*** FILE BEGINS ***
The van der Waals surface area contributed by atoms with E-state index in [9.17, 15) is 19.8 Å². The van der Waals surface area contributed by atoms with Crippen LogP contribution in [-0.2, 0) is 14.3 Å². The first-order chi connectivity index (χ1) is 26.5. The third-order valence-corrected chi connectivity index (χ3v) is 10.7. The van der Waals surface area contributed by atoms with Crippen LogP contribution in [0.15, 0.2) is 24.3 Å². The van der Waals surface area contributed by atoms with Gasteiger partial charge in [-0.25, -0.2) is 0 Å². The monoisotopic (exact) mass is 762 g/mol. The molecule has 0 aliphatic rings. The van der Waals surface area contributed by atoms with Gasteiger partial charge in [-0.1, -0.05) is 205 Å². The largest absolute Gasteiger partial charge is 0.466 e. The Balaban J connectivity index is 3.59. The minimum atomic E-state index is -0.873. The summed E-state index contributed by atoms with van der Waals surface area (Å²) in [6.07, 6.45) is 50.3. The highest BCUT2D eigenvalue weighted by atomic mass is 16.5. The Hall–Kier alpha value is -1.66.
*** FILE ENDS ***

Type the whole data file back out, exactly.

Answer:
The van der Waals surface area contributed by atoms with E-state index in [9.17, 15) is 19.8 Å². The van der Waals surface area contributed by atoms with Crippen LogP contribution in [-0.2, 0) is 14.3 Å². The first-order chi connectivity index (χ1) is 26.5. The third-order valence-corrected chi connectivity index (χ3v) is 10.7. The van der Waals surface area contributed by atoms with Crippen LogP contribution in [0.15, 0.2) is 24.3 Å². The van der Waals surface area contributed by atoms with Gasteiger partial charge in [-0.25, -0.2) is 0 Å². The monoisotopic (exact) mass is 762 g/mol. The molecule has 0 aliphatic rings. The van der Waals surface area contributed by atoms with Gasteiger partial charge in [-0.1, -0.05) is 205 Å². The largest absolute Gasteiger partial charge is 0.466 e. The Balaban J connectivity index is 3.59. The minimum atomic E-state index is -0.873. The summed E-state index contributed by atoms with van der Waals surface area (Å²) in [6.07, 6.45) is 50.3. The highest BCUT2D eigenvalue weighted by atomic mass is 16.5. The Hall–Kier alpha value is -1.66.